Want your kids to learn a little about materials?
Design Squad Nation, a new series on PBS KIDS GO!, is inviting teams of teens to super-size Design Squad’s hands-on activities for the Design Squad Nation Build Big Contest.
You start with an idea from this Web site. And then you follow the rules on this Web site. The idea is to take a small project that teaches fundamental engineering skills and then produce it on a larger scale. Target age groups are teenagers and “tweens” led by someone above 18 years old. That would be you.
The projects are neat and there are 40 or so to choose from. One challenges you to build a lunar landing craft that protects astronauts from ejecting when dropped from one foot high. The small-scale project uses mini-marshmallows for shock absorbers and regular marshmallows as astronauts. Straws act as landing struts. A paper cup is the cabin. Cardboard and index cards form the structure.
Then you scale it up. How far? Up to you. Any limits on materials or electronics or mechanical devices to be used? I couldn’t find any. The examples are pretty basic, but hey, this is America. Remember when your dad gave you graphite lube for your Pinewood Derby car and the other dads’ jaws dropped when “your” car roared down the track!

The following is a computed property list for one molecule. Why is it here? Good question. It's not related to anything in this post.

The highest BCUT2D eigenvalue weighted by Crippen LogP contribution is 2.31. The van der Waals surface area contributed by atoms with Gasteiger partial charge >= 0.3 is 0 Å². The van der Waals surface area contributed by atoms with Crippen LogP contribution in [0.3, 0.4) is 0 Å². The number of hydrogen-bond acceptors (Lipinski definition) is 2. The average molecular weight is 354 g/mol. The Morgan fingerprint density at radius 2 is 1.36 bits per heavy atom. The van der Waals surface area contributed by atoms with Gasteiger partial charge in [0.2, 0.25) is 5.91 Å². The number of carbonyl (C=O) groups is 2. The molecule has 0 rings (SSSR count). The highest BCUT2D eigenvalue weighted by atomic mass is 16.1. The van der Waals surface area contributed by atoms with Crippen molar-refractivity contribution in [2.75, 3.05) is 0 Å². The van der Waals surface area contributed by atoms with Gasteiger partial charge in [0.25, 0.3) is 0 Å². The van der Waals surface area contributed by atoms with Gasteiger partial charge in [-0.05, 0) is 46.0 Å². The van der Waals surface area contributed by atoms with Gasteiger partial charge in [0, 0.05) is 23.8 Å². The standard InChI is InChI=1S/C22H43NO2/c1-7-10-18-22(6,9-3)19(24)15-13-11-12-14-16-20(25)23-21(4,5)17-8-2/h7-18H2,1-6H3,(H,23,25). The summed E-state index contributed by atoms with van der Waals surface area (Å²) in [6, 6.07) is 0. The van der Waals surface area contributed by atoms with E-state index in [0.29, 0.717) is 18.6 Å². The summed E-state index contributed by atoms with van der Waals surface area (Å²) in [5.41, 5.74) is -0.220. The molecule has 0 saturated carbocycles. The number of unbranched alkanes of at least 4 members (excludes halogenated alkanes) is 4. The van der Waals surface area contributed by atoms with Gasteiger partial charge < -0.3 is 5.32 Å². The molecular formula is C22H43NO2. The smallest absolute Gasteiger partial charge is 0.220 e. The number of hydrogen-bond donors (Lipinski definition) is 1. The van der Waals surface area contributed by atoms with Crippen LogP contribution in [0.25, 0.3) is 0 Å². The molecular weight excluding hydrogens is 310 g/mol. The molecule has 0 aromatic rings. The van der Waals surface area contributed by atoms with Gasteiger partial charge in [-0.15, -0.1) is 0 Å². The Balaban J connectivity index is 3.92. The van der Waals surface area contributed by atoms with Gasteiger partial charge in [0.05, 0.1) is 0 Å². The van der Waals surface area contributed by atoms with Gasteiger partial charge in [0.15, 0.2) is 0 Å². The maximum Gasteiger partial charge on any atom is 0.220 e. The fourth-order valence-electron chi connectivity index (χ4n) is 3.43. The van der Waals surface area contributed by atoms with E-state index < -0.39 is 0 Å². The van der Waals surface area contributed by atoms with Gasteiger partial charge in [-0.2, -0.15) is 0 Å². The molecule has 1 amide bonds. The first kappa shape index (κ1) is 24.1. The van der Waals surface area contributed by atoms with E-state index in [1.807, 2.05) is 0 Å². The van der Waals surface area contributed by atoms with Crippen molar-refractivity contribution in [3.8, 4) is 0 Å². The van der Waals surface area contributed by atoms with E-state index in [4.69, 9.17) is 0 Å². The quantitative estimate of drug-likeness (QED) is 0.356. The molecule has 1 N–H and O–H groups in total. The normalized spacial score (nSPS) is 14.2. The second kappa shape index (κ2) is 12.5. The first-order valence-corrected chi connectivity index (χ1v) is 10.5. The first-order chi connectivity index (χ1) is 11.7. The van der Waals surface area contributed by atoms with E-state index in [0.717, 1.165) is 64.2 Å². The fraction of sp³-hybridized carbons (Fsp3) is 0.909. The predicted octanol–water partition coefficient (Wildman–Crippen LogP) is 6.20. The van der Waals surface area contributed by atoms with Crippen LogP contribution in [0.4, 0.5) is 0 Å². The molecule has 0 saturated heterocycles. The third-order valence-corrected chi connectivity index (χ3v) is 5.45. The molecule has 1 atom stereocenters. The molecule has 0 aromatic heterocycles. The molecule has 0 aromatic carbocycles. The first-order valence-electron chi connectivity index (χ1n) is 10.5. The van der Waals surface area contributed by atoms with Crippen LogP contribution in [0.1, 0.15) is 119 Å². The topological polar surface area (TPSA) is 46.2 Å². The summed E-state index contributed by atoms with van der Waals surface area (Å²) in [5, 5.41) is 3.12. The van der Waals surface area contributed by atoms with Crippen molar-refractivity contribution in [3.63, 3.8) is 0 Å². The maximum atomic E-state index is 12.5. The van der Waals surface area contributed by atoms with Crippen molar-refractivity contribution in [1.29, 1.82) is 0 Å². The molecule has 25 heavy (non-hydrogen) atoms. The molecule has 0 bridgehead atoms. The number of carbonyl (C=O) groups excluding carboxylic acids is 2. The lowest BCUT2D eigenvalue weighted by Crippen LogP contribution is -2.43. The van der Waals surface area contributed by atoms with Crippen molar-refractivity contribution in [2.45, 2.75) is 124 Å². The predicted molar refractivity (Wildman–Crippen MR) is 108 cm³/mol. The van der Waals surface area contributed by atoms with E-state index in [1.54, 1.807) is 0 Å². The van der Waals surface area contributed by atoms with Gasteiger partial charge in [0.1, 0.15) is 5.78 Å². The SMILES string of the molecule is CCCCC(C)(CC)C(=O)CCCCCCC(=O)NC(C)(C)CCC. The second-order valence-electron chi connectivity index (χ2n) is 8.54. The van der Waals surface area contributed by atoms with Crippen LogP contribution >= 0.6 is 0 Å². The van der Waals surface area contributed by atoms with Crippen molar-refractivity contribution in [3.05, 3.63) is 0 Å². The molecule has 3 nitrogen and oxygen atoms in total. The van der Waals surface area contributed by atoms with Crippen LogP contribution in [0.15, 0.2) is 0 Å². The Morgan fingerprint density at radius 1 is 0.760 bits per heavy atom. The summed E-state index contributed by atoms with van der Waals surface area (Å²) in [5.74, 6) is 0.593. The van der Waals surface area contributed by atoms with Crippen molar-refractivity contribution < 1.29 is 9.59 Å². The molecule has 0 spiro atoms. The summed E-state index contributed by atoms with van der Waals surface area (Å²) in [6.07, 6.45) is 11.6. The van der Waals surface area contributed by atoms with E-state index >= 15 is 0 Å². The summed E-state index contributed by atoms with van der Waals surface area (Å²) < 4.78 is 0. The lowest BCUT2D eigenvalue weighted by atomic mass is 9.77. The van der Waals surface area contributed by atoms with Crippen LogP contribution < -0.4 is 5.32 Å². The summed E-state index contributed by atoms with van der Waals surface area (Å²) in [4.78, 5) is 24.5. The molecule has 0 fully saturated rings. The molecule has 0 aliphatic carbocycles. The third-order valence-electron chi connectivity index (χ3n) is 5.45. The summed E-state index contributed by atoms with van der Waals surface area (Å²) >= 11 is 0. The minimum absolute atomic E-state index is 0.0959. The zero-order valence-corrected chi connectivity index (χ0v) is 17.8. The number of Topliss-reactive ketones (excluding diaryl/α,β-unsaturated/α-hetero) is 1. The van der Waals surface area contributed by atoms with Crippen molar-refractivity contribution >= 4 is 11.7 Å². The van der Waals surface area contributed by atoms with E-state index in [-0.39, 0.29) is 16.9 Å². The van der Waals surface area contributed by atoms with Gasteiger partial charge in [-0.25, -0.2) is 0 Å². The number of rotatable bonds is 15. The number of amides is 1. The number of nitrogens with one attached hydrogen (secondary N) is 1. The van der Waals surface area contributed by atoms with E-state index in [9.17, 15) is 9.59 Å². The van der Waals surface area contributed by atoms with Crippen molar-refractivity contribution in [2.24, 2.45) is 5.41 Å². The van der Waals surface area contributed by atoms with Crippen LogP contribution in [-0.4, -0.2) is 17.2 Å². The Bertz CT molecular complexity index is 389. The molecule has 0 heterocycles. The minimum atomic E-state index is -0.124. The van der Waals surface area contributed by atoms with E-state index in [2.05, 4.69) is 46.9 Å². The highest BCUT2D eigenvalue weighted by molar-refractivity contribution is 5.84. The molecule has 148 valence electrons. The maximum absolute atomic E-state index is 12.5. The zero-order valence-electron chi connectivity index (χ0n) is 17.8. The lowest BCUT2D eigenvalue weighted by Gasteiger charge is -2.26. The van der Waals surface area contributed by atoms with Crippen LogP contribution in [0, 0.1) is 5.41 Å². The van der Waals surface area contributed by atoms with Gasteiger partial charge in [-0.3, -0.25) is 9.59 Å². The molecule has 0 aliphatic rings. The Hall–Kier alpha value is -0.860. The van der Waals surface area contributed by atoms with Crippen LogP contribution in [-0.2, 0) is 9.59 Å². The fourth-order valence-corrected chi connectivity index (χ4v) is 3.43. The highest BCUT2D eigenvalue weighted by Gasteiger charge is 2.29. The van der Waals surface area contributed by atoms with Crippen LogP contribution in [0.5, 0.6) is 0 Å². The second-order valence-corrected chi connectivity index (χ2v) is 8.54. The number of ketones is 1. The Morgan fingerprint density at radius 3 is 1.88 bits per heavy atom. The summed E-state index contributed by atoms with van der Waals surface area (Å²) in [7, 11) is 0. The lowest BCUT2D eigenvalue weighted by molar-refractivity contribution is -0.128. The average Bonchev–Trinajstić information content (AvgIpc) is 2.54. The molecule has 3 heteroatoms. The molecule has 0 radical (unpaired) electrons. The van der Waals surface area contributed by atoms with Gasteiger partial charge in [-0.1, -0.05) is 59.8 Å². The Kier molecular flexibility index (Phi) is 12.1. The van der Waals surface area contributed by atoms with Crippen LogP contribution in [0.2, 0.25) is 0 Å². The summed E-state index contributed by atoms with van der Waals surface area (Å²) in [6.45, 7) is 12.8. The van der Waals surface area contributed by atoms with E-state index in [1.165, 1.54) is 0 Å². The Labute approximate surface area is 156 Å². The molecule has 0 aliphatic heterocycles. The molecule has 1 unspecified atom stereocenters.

After your team conceptualizes a way to execute the project, ask them to think extra hard about materials they will use. One of the materials suggested in the PBS press release is PVC. Does your team want to use PVC, or are they buying in to environmental concerns about the material? Make them think about their choices, and then let them choose. Show them some basic natural rubber options, and then also show them some of the new (and very effective) elastomeric compounds. The housing? Teach them about upcycling.
When you consider how little science kids learn in American schools today, this is a great chance for you to step in and make a difference. This makes science (and engineering) fun-just like play acting Hamlet or Macbeth makes Shakespeare a lot more fun than reading a play in a class.